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ERIC Number: EJ833167
Record Type: Journal
Publication Date: 2009-Mar
Pages: 15
Abstractor: As Provided
Reference Count: N/A
ISSN: ISSN-0046-760X
An Aristocracy of Talent? Describing Self and Other at an Early Twentieth-Century High School
Proctor, Helen
History of Education, v38 n2 p247-261 Mar 2009
This paper is a reading of early twentieth-century government high school culture as it was expressed through a twenty-year run of one Australian high school's student-authored magazines. From its first issue the editors of "The Parramatta High School Magazine" were keen to promote its role in the making of a community. The idea that high school people belonged to a special and exclusive group was reiterated in a number of ways. Writing in the magazines described the features of a shared culture--whiteness, literacy, good taste, rational behaviour--and implicitly defined high school students as different from other categories of people, including non-English speaking foreigners and "the uneducated". Central to the process of classification and identification were statements of "who we are" and "who we are not" which were grounded in the language of meritocracy, and encompassed particular contemporary understandings of social class, race and gender. (Contains 50 footnotes.)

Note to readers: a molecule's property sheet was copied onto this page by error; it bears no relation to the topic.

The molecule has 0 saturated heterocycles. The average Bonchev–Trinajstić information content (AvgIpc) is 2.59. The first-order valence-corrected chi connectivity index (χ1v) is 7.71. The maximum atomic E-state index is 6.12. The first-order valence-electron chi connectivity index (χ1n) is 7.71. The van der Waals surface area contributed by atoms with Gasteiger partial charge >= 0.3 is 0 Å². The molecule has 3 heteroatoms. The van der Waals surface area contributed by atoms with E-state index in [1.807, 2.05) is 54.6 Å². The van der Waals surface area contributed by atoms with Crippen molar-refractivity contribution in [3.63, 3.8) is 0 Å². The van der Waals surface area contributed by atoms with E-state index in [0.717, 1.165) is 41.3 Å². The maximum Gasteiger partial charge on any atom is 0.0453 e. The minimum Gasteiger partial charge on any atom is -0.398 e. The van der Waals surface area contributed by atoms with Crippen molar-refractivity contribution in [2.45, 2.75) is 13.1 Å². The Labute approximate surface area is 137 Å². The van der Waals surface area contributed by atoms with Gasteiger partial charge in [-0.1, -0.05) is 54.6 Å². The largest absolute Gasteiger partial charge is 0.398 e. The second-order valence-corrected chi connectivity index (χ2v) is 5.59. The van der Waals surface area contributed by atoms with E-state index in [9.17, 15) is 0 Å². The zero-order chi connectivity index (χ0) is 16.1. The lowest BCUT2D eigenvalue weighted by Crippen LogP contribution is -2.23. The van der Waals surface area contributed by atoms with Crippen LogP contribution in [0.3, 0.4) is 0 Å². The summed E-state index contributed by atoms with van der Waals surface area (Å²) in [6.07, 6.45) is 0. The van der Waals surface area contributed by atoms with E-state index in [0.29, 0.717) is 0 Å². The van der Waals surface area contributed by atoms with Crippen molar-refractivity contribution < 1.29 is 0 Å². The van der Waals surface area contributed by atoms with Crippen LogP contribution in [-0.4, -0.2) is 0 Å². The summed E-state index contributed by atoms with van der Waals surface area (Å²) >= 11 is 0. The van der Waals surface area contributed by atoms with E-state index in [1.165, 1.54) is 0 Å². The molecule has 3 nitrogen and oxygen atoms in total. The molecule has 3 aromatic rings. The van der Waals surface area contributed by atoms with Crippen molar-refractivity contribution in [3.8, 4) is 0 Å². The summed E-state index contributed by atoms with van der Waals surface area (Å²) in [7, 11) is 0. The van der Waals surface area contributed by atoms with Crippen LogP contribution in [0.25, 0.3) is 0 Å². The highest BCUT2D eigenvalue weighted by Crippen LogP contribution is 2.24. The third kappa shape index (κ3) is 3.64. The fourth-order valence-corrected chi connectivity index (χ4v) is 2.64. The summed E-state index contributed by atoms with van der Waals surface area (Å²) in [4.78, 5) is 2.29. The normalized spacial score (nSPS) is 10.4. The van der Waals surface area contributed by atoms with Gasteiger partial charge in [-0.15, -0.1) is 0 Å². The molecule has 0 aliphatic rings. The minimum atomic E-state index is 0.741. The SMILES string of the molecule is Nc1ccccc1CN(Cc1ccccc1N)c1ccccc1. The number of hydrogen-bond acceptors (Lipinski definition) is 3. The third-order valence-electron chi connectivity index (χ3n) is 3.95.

Routledge. Available from: Taylor & Francis, Ltd. 325 Chestnut Street Suite 800, Philadelphia, PA 19106. Tel: 800-354-1420; Fax: 215-625-2940; Web site:
Publication Type: Journal Articles; Reports - Descriptive
Education Level: Elementary Secondary Education; High Schools; Secondary Education
Audience: N/A
Language: English
Sponsor: N/A
Authoring Institution: N/A
Identifiers - Location: Australia